- Children Engagement. The Fundamentals provide that children should be able to raise questions with organisations directly (e.g. via instant chat or a privacy dashboard) regarding the transparency of information they receive. The AADC does not encourage this level of engagement with children.
- Prohibition of Child Walls. The Fundamentals provide that if a service is directed to or likely to be used by children, an organisation cannot bypass its obligations by shutting out children or depriving them of a rich user experience. The AADC does not address the possibility of child walls.
- Responsibility for Age and Consent Verification. The Fundamentals indicate a higher burden applies to technology and internet organisations (i.e. whose business models are based on deployment of digital and online technologies) in their efforts to both verify age and verify that consent has been provided. The AADC is silent on this point.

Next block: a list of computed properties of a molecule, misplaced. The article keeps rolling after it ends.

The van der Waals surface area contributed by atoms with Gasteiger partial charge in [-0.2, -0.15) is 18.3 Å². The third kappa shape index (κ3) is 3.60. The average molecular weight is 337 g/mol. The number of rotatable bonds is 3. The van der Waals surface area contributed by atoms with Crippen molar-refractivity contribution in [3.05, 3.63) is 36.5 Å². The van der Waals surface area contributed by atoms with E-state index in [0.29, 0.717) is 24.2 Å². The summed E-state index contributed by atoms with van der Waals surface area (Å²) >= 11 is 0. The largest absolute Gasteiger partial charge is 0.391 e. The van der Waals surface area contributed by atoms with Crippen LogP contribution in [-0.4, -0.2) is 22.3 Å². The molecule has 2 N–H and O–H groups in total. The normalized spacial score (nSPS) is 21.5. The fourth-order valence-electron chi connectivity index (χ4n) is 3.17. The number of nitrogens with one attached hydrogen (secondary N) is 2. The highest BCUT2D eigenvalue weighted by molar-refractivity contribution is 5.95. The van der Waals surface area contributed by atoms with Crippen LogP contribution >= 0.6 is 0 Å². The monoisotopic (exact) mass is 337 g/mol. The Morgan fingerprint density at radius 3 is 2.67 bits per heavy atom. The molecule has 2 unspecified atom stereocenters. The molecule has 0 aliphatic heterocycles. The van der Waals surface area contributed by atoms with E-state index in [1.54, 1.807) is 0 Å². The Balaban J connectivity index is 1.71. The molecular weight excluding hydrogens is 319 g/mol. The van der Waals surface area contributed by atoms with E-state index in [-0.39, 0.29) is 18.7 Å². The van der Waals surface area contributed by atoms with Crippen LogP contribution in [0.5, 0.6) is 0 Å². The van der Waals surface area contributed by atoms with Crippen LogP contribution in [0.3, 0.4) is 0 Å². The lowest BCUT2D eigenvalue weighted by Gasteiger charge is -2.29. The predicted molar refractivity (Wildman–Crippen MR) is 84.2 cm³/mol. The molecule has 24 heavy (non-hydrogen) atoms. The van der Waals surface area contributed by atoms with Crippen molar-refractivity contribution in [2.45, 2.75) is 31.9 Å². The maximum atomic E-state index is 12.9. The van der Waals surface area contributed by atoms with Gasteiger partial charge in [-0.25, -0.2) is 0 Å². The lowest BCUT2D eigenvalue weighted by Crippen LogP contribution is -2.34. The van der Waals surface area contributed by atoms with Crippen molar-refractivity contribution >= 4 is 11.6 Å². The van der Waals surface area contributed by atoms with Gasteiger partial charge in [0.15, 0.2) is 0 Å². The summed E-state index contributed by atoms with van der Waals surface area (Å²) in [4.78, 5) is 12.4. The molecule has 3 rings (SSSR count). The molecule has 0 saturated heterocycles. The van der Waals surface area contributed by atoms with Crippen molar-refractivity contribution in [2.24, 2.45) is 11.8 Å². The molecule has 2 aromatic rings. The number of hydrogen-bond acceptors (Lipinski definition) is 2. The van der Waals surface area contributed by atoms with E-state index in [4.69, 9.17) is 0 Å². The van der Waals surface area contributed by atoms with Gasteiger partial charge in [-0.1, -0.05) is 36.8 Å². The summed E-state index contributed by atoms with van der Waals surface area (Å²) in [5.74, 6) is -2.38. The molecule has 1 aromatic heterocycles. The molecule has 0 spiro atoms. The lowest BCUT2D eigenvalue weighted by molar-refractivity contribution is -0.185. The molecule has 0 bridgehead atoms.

The DPC announced that it is determined to drive transformation in how the personal data of children is handled, a statement which is already being confirmed by its ongoing investigations against Facebook (Instagram) and TikTok. The DPC is treating children’s privacy as an enforcement priority, and the recently published Fundamentals indicate it will continue to do so. As there is no transitional or grace period afforded following publication of the Fundamentals, these Fundamentals apply now, and companies offering services in Ireland must urgently consider if they fall within the scope of the Fundamentals, review any processing of children’s personal data, assess current practices and, where required, implement necessary measures to protect the privacy of child users in alignment with the Fundamentals. Companies who have already taken certain steps to comply with the AADC, will likely find that this ensures a certain level of compliance with the Fundamentals; however additional steps will still need to be taken to address additional points outlined in the Fundamentals.